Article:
Kingston Hospital throws successful ‘Cook & Eat’ class for young people with Type 1 diabetes.

What did you have for dinner on Monday 1st October? On the menu for a team of nine enthusiastic cooks was pea and lentil curry, sweet potato and chorizo hotpot and chili con carne. This ‘Cook and Eat’ event was organised by Kingston Hospital Paediatric Unit and was held for teenagers with Type 1 diabetes to learn to cook quick and healthy meals.

Type 1 diabetes isn’t linked with age or obesity; that’s Type 2 diabetes. However, having a well-balanced diet does help people with Type 1 diabetes to control their blood sugar and lead a healthy lifestyle. That’s why this event was so useful to all who went, giving them easy-to-follow recipes so they could learn how to cook healthy food independently.

Working in small groups, in the food tech lab at Coombe Girls’ School, made the event less intimidating and while overseen by the doctors and nurses, the conversations were led by the participants. This meant the young people felt able to talk openly, making the atmosphere seem less clinical and more conversational and everyday.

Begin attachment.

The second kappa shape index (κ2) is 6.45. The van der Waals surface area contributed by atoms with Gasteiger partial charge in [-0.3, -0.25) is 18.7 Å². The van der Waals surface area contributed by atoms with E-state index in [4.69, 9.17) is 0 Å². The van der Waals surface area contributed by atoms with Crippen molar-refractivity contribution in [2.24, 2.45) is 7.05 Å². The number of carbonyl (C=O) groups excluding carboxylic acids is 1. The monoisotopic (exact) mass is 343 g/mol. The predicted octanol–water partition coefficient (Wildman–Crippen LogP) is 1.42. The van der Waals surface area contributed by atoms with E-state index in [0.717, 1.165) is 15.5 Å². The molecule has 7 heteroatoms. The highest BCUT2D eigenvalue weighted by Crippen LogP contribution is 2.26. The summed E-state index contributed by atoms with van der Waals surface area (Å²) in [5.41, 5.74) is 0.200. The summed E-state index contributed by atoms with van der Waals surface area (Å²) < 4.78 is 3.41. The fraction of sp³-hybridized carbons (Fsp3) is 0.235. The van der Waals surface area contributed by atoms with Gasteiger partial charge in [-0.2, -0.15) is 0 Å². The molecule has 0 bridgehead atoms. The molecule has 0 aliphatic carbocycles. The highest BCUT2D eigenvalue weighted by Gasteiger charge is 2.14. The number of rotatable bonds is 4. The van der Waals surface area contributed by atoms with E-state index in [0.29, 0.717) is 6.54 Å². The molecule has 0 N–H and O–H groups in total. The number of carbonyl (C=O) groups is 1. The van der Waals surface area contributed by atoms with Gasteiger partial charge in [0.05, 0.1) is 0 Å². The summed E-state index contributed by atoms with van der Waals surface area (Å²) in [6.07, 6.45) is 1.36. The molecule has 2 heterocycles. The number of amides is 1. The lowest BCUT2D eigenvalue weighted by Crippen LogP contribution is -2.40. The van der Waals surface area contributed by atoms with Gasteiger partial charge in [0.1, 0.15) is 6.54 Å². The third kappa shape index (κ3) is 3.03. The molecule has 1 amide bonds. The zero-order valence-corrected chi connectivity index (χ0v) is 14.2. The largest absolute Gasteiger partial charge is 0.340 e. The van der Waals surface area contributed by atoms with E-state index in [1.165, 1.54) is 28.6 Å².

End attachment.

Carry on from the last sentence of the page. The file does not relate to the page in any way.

Sue Thomas, a senior dietician at Kingston Hospital, described the recipes as “cheap and easy to make, well balanced and pre carbohydrate counted to make it easier for the cooks to calculate their insulin doses”. Having support with carbohydrate counting can help relieve some of the pressure on teenagers with diabetes. All agreed with one person saying that the event had given them “reliable recipes for school lunches, which are causing the worse spikes and lows” in their blood sugars.

Just as important as the food though, was the opportunity for friendship. Type 1 diabetes is a demanding condition that can be hard to control and mentally exhausting to live with. Diabetics have to regularly inject themselves with insulin, count carbohydrates, figure out doses, measure blood sugar and combat low blood sugars. As Sue noted “who better to understand what it’s like being a teenager who has diabetes, than another teenager in the same position?” Having a chronic illness can be a very isolating experience, so having the chance to talk casually whilst cooking and sharing stories was a great help for all who came.

Hopefully, this kind of proactive outreach with young people where they can learn new and transferable skills to help them better manage their conditions, in a comfortable environment and with others who face the same challenges, will lead the way for other such innovative events.